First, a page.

Why Storytelling Is Highly Effective Activism for LGBTQ Christian Justice

 

It’s a question we get at least twice a week:

My grandmother/mother/neighbor/pastor doesn’t support LGBTQ people. How can I convince them?

Sometimes the question is from an LGBTQ person, other times it’s from someone working in solidarity with our community, but no matter who it’s from the question is the same: I know I believe this stuff but I have no idea how to convince anyone else that it’s true.

What’s a person to do?

When I was first coming out, I was desperate to find peace in myself around what the Bible said (and didn’t say) about LGBTQ issues. (If you’re in the place and needing support you can check out some resources here, here, and here.) I read books and I watched videos. I studied and prayed and talked to people who were farther along in their journey. And slowly, slowly I came to understand and believe that God loves me, not in spite of my queerness and transness but because of it. That my identities are gifts from God.

But how in the world could I make other people believe it, too? Especially people close to me like my family and my former church? I desperately wanted them to experience the Good News of God’s love.

I tried to share resources with them but they weren’t really interested. I tried to explain all of the things that I had learned. Sometimes that went okay, other times I tripped over my own tongue. But no matter how it went I left every conversation feeling like it had been more of an argument. That we tossed Bible verses and interpretations back and forth but nothing ever went anywhere. It was exhausting and frustrating. It felt like a waste of time.

So I decided to change my approach and it has made all of the difference.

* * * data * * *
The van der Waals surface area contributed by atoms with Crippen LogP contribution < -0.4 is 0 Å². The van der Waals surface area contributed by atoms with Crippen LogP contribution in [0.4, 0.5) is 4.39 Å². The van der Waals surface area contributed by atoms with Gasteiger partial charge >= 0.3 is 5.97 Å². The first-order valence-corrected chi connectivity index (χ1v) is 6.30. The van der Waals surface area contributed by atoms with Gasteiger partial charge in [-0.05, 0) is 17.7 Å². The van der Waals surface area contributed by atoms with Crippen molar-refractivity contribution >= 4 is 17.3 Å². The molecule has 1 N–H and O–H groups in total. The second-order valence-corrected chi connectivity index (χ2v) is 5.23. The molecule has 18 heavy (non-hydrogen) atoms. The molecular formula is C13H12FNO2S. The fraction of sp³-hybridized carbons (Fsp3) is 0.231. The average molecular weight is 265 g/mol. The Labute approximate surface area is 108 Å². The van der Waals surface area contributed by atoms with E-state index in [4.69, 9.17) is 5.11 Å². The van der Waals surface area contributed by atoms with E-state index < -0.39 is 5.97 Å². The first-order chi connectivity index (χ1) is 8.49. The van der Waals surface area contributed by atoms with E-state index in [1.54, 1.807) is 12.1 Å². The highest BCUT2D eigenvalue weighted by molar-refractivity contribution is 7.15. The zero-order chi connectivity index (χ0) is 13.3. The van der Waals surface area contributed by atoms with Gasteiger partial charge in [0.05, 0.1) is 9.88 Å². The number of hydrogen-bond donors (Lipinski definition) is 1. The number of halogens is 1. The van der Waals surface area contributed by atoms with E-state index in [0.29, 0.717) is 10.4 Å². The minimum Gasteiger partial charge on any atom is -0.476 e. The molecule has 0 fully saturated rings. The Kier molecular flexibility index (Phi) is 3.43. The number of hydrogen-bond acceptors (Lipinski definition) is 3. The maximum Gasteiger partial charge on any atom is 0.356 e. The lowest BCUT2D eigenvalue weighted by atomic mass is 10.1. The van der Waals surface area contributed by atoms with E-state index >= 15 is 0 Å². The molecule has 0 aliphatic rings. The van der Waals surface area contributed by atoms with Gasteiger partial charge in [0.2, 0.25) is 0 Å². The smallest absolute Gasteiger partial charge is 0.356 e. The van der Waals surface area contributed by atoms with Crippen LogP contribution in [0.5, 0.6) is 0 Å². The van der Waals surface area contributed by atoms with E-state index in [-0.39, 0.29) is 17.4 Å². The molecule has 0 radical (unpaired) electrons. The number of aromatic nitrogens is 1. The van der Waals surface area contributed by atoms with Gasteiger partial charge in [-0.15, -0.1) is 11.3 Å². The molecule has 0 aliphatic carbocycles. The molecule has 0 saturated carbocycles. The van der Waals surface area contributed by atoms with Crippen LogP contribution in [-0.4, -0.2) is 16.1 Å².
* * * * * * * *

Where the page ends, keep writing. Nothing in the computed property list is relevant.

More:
Now, whenever I need to have a conversation with someone who is unaffirming, I simply tell my story. Seriously, that’s it. I sit down and I tell them my story.

Why?

Because you can’t argue with someone’s story.

(Okay, you can but it makes you an asshole.)

I want people to see me as a person of faith. As someone who has struggled and failed and kept on going. As someone who deeply loves Scripture and God and the church. As someone who loves people. As someone who is funny and caring. I want people to see me as a human being. Because if people can start to see me as a human being, if they can really hear my heart; my struggle, my love, my joys, then suddenly they start to think a little bit differently about things. They have a human face in front of them when they think about bathroom bills and church inclusion. If they meet me and get to know me and hear my story, suddenly they have skin in the game.

And maybe after meeting me they decide they want to know more. Then they can go and read books and study and watch documentaries. But until they have that skin in the game, until they are willing to see my humanity, all of the apologetics work in the world won’t change their minds. They have to know someone. They have to hear their story.

I don’t talk about the clobber passages anymore. Literally, never. I refuse to do that work. Do you know why? Because it’s already been done. But more than that? Because it doesn’t work. I’ve never seen someone argued into accepting LGBTQ people unless they already knew an LGBTQ person and wanted to change their minds.

Knowing someone makes all the difference. Telling our stories is one of the most effective activism tools that exists. When you can tell you story: one on one, in front of television cameras, from a stage, over coffee, on your blog suddenly things start to change. People start to change.

So tell your story and change the world.

Need some help on how to do that? We put together this post to get you started. 

This article was published by Fr. Shannon Kearns